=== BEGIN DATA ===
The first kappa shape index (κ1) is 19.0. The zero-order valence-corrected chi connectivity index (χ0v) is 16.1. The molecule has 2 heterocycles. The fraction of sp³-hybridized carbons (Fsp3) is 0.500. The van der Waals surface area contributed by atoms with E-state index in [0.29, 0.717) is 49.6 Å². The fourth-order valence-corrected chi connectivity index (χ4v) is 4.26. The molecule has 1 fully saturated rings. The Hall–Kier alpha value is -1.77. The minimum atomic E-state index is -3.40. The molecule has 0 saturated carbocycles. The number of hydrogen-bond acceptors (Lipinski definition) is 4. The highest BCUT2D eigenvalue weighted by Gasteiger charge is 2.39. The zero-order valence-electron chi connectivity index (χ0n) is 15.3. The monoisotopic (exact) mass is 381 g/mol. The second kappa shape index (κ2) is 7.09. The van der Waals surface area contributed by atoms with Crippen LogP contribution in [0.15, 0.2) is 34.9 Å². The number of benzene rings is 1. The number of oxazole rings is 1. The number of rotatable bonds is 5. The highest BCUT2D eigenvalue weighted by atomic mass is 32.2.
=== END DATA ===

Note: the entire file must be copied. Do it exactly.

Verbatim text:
The first kappa shape index (κ1) is 19.0. The zero-order valence-corrected chi connectivity index (χ0v) is 16.1. The molecule has 2 heterocycles. The fraction of sp³-hybridized carbons (Fsp3) is 0.500. The van der Waals surface area contributed by atoms with E-state index in [0.29, 0.717) is 49.6 Å². The fourth-order valence-corrected chi connectivity index (χ4v) is 4.26. The molecule has 1 fully saturated rings. The Hall–Kier alpha value is -1.77. The minimum atomic E-state index is -3.40. The molecule has 0 saturated carbocycles. The number of hydrogen-bond acceptors (Lipinski definition) is 4. The highest BCUT2D eigenvalue weighted by Gasteiger charge is 2.39. The zero-order valence-electron chi connectivity index (χ0n) is 15.3. The monoisotopic (exact) mass is 381 g/mol. The second kappa shape index (κ2) is 7.09. The van der Waals surface area contributed by atoms with Crippen LogP contribution in [0.15, 0.2) is 34.9 Å². The number of benzene rings is 1. The number of oxazole rings is 1. The number of rotatable bonds is 5. The highest BCUT2D eigenvalue weighted by atomic mass is 32.2.